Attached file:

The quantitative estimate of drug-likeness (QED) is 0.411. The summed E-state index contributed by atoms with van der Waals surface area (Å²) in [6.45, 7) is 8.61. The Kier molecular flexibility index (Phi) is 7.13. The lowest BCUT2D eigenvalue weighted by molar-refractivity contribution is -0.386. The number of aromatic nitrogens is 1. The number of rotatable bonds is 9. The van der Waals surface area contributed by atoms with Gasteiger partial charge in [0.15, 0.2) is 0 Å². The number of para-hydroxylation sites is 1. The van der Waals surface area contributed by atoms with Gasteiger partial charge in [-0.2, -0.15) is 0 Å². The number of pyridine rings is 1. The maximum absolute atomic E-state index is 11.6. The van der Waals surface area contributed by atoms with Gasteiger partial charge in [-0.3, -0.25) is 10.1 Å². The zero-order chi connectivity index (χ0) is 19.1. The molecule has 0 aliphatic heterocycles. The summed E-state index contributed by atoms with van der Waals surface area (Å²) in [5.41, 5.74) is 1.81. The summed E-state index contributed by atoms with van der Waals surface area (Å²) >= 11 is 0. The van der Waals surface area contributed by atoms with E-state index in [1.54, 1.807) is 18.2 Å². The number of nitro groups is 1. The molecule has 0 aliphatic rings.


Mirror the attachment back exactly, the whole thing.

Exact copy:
The quantitative estimate of drug-likeness (QED) is 0.411. The summed E-state index contributed by atoms with van der Waals surface area (Å²) in [6.45, 7) is 8.61. The Kier molecular flexibility index (Phi) is 7.13. The lowest BCUT2D eigenvalue weighted by molar-refractivity contribution is -0.386. The number of aromatic nitrogens is 1. The number of rotatable bonds is 9. The van der Waals surface area contributed by atoms with Gasteiger partial charge in [0.15, 0.2) is 0 Å². The number of para-hydroxylation sites is 1. The van der Waals surface area contributed by atoms with Gasteiger partial charge in [-0.2, -0.15) is 0 Å². The number of pyridine rings is 1. The maximum absolute atomic E-state index is 11.6. The van der Waals surface area contributed by atoms with Gasteiger partial charge in [-0.3, -0.25) is 10.1 Å². The zero-order chi connectivity index (χ0) is 19.1. The molecule has 0 aliphatic heterocycles. The summed E-state index contributed by atoms with van der Waals surface area (Å²) in [5.41, 5.74) is 1.81. The summed E-state index contributed by atoms with van der Waals surface area (Å²) >= 11 is 0. The van der Waals surface area contributed by atoms with E-state index in [1.54, 1.807) is 18.2 Å². The number of nitro groups is 1. The molecule has 0 aliphatic rings.